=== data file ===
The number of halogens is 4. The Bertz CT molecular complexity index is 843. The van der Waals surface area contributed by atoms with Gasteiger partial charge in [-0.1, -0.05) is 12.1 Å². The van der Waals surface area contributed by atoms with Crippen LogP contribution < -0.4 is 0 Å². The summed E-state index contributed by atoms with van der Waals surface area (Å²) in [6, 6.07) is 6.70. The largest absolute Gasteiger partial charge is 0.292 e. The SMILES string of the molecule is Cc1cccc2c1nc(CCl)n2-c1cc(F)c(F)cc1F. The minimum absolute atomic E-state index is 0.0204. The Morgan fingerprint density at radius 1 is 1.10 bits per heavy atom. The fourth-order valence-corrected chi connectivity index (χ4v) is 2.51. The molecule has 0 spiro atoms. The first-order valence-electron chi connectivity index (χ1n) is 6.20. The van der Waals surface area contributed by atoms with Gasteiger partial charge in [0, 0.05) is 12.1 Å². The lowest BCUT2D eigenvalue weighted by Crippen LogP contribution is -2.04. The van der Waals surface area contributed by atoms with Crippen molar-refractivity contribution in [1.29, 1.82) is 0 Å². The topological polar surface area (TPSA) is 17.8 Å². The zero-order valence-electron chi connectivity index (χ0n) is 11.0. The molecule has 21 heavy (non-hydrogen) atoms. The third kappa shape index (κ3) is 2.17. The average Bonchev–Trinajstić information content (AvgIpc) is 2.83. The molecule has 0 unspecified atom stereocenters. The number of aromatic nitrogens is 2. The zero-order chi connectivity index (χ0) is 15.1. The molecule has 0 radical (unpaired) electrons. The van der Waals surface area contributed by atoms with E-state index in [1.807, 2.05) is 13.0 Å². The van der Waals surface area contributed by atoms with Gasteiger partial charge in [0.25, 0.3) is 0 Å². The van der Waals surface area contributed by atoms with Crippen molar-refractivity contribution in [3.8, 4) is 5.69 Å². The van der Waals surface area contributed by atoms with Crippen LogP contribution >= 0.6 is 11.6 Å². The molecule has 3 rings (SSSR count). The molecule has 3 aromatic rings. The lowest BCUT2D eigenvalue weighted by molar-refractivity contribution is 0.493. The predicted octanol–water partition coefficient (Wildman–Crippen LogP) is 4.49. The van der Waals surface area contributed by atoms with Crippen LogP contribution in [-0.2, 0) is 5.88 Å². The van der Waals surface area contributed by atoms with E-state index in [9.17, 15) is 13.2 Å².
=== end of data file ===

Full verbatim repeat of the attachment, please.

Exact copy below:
The number of halogens is 4. The Bertz CT molecular complexity index is 843. The van der Waals surface area contributed by atoms with Gasteiger partial charge in [-0.1, -0.05) is 12.1 Å². The van der Waals surface area contributed by atoms with Crippen LogP contribution < -0.4 is 0 Å². The summed E-state index contributed by atoms with van der Waals surface area (Å²) in [6, 6.07) is 6.70. The largest absolute Gasteiger partial charge is 0.292 e. The SMILES string of the molecule is Cc1cccc2c1nc(CCl)n2-c1cc(F)c(F)cc1F. The minimum absolute atomic E-state index is 0.0204. The Morgan fingerprint density at radius 1 is 1.10 bits per heavy atom. The fourth-order valence-corrected chi connectivity index (χ4v) is 2.51. The molecule has 0 spiro atoms. The first-order valence-electron chi connectivity index (χ1n) is 6.20. The van der Waals surface area contributed by atoms with Gasteiger partial charge in [0, 0.05) is 12.1 Å². The lowest BCUT2D eigenvalue weighted by Crippen LogP contribution is -2.04. The van der Waals surface area contributed by atoms with Crippen molar-refractivity contribution in [1.29, 1.82) is 0 Å². The topological polar surface area (TPSA) is 17.8 Å². The zero-order valence-electron chi connectivity index (χ0n) is 11.0. The molecule has 21 heavy (non-hydrogen) atoms. The third kappa shape index (κ3) is 2.17. The average Bonchev–Trinajstić information content (AvgIpc) is 2.83. The molecule has 0 unspecified atom stereocenters. The number of aromatic nitrogens is 2. The zero-order chi connectivity index (χ0) is 15.1. The molecule has 0 radical (unpaired) electrons. The van der Waals surface area contributed by atoms with E-state index in [1.807, 2.05) is 13.0 Å². The van der Waals surface area contributed by atoms with Gasteiger partial charge in [0.25, 0.3) is 0 Å². The van der Waals surface area contributed by atoms with Crippen molar-refractivity contribution in [3.8, 4) is 5.69 Å². The van der Waals surface area contributed by atoms with Crippen LogP contribution >= 0.6 is 11.6 Å². The molecule has 3 rings (SSSR count). The molecule has 3 aromatic rings. The lowest BCUT2D eigenvalue weighted by molar-refractivity contribution is 0.493. The predicted octanol–water partition coefficient (Wildman–Crippen LogP) is 4.49. The van der Waals surface area contributed by atoms with Crippen LogP contribution in [-0.2, 0) is 5.88 Å². The van der Waals surface area contributed by atoms with E-state index in [9.17, 15) is 13.2 Å².